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Friendly, Familiar Situation for Andy Dalton

Bear Digest on FanNation logo Bear Digest on FanNation 5/25/2021 Gene Chamberlain
a baseball player holding a bat in front of a crowd © Provided by Bear Digest on FanNation

2021 Bears Player Projections: Andy Dalton will have to keep from looking over his shoulder at Justin Fields this season, and his ability to do this depends largely on how well he uses one advantage he has with the Bears receiver corps.

Andy Dalton's career suggests one thing about his passing habits which bodes well for the Bears this season.

It also bodes well for wide receiver Allen Robinson.

Like many NFL quarterbacks, Dalton produces when he has the dependable X-receiver to use as his go-to guy.

While Chicago dotes over the prospect of Justin Fields at quarterback, Dalton is going to get first crack at it and coach Matt Nagy made this clear. The Bears staff made certain Dalton realized this shortly after Fields' selection. They put in a phone call to Dalton.

"Every one of you (reporters) on the (Zoom) call, including myself, would probably want the same phone call to know what's going on, why it's going on and where things are at," offensive coordinator Bill Lazor said. "And Andy is a hell of a person. We've built a great relationship already in the short time that we've been together and I've just got too much respect for him."

There is no reason to think Dalton will be rushed to the bench, in the eyes of the Bears.

"When you go through it with our scouts and coaches, he can handle the drop-back game, he can handle the RPOs, the play actions, the movements," Bears GM Ryan Pace said after signing Dalton. "And we just felt, as we went through those free-agent quarterbacks, he's one of the more complete quarterbacks that we evaluated in free agency and we're excited to have him."

Besides this, Dalton has something working in the receiver corps to his benefit.

At Cincinnati, Dalton's best years came when he had a healthy A.J. Green as an X-receiver. With Dallas last year, Dalton didn't play poorly but he never developed that rapport with a go-to receiver the way he did in Cincinnati's offense with Green.

Not that this is necessarily a negative for Dallas, but Dalton seemed to struggle with which target to go to next, that is when he actually had time to throw as he dodged one pass rusher after another. It was almost as if Dallas had too many targets and Dalton had too little time to get adjusted to finding all of the different available targets in the offense. After all, it was his first time out of Cincinnati and was running a new attack.

In nine games Dalton started for the Cowboys, no receiver averaged seven targets. Amari Cooper had 62 targets, Cee Dee Lamb 59 and Michael Gallup 56.


Video: Andy Dalton's Edge in Bears QB Derby (Bear Digest on FanNation)

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Some would call a balanced offense desirable. If a quarterback has been with a team only a short time and is trying to get settled into a new offense, having that go-to, X-receiver type as a dependable player to throw to can't be overrated.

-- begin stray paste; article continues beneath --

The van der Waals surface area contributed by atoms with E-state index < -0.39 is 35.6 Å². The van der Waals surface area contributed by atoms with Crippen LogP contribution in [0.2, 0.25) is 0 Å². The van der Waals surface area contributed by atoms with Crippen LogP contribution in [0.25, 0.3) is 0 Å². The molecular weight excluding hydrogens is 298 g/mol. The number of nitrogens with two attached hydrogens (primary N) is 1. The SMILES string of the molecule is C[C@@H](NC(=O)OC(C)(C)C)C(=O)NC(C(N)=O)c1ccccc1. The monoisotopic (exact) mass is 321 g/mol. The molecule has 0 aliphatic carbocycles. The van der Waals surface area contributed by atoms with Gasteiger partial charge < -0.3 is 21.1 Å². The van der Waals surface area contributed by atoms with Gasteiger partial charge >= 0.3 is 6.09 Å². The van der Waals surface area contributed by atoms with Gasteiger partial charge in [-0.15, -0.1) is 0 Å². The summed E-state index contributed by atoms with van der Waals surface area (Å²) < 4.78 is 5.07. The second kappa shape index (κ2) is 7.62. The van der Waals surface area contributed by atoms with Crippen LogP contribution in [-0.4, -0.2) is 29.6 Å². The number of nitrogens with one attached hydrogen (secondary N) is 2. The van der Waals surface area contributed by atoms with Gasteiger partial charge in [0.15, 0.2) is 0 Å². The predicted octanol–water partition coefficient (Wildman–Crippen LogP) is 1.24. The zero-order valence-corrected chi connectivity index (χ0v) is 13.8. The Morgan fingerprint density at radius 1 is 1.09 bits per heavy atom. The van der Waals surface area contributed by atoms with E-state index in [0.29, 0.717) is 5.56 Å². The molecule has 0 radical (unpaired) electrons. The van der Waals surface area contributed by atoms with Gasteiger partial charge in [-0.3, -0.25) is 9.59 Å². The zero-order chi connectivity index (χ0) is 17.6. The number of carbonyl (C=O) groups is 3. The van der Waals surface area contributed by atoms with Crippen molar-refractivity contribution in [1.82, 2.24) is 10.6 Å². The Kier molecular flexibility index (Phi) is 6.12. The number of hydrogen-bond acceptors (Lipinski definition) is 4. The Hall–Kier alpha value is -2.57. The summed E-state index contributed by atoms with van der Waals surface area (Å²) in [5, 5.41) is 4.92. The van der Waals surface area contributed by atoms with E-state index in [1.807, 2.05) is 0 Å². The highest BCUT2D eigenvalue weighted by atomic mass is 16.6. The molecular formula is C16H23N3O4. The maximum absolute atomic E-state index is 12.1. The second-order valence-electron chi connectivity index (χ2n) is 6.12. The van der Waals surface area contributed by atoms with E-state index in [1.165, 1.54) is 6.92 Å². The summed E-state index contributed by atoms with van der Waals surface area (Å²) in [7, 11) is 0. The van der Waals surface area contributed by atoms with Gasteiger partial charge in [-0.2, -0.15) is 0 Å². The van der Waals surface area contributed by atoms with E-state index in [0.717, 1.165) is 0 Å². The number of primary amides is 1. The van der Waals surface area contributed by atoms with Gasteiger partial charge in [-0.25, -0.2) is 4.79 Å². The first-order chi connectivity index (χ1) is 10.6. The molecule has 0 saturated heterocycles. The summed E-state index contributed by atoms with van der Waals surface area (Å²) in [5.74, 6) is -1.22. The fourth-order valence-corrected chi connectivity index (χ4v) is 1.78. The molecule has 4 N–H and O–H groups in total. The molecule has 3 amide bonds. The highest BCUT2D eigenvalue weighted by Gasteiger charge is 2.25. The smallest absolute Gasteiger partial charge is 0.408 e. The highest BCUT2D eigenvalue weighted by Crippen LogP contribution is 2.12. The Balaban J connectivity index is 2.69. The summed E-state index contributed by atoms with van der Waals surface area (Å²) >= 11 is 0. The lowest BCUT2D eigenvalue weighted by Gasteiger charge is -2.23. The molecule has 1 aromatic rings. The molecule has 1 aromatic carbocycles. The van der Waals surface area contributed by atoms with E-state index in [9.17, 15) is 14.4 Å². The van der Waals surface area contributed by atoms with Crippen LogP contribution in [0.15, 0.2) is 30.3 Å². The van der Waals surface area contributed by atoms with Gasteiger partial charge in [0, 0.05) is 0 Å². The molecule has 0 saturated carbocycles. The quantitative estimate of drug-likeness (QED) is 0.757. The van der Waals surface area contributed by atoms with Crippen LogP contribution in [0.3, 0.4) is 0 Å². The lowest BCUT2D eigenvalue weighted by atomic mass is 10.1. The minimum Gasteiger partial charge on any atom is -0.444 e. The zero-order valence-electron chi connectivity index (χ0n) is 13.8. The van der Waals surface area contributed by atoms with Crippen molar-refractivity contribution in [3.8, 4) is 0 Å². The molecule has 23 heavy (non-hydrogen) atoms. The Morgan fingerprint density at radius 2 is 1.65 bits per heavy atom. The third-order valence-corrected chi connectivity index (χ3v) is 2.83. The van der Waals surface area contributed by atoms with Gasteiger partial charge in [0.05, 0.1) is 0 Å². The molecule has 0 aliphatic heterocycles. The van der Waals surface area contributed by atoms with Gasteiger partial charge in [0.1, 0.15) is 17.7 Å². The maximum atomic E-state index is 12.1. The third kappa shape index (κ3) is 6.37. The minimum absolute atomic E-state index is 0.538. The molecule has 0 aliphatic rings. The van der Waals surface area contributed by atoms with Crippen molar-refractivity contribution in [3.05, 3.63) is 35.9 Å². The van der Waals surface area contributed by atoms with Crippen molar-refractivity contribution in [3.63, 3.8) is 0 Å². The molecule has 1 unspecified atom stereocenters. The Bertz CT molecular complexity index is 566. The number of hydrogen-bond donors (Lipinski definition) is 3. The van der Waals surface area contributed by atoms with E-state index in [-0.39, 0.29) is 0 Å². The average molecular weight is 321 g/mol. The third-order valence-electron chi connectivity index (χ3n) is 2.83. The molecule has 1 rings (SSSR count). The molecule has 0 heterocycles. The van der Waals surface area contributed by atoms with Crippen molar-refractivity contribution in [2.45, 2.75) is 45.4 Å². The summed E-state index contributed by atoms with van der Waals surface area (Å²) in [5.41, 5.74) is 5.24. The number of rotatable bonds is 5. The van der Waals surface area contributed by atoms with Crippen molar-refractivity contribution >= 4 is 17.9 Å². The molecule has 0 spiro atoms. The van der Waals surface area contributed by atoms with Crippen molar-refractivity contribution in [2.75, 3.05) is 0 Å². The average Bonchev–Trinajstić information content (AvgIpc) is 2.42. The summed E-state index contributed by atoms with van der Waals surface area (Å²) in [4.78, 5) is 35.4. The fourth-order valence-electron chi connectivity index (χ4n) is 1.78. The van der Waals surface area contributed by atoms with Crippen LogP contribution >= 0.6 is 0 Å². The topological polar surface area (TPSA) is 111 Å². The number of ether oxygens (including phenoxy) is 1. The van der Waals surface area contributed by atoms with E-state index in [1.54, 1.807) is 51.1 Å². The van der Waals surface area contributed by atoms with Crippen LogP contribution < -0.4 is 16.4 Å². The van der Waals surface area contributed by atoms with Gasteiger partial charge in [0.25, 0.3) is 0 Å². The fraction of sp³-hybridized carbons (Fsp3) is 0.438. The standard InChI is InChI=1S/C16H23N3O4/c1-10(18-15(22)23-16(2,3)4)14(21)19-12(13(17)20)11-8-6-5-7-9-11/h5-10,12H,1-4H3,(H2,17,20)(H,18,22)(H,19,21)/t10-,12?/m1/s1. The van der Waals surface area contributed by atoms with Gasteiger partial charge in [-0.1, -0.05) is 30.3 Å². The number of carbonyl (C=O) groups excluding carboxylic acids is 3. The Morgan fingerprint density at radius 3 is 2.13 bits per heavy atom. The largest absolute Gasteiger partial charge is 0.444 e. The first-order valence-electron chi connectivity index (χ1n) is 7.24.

Then the rest of the routes open up after he's comfortable with the one.

When Dalton quarterbacked the Cincinnati Bengals, he had only one season when Green was below 8.25 targets per game and that was the rookie year for both players, in 2011. They made the playoffs then when Green averaged 7.6 targets on Dalton throws.

From 2012-2015, Green had 10.25, 11.1, 9.0 and 9.84 average targets per game from Dalton.

It wasn't like the Bengals had only one receiver during that time. They had weapons, just like Dallas did last year.

Good receivers came through Cincinnati and left but there were other good ones besides Green: Mohamed Sanu, Marvin Jones, Tyler Boyd and Brandon LaFell all played there, as well.

With the Bears, Dalton will have the X-receiver and other weapons.

However, there is no doubt who the X-receiver with the Bears is. Allen Robinson's contribution for the Bears started off on the low end in this regard as he slowly came back to full strength from a torn ACL in 2018. He averaged 7.2 targets a game that year and missed three games with injuries. The last two seasons Robinson averaged 9.6 and 9.5 targets per game.

Dalton should come in and feel more comfortable with an offense where his dependable X-receiver is his comfort blanket. He has that receiver who can average nine targets or more a game.

The only problem is he's not going to be getting reps with Robinson in OTAs because Robinson is a franchise free agent and won't be present. So, they'll need to make the most of the three-day minicamp and training camp to begin establishing that link.

Dalton might not be able to hold off Fields for long, and when a quarterback is drafted in the first round it should be expected he'll play as soon as possible.

But the Bears have given Dalton exactly what he needs to try to hang onto the spot, and now it's up to him to keep it.

Andy Dalton at a Glance

Career: 11th season, 74-66-2 record as starter, 87.5 career passer rating, 62.2% completions, 7.1 yards per attempt, 218 TDs, 126 INTs.

2020: 4-5 record starting at Dallas, 87.3 pass rating, 64.9% completions, 6.5 yards per attempt, 14 TDs, 8 INTs.

Key Number: 5, the number of consecutive seasons Dalton's teams have had losing records in his starts.

2021 Projection: 7 starts, 3-4 record, 63% completions, 13 TDs, 8 interceptions, 87.0 passer rating, 6.9 yards per attempt.

Twitter: BearDigest@BearsOnMaven

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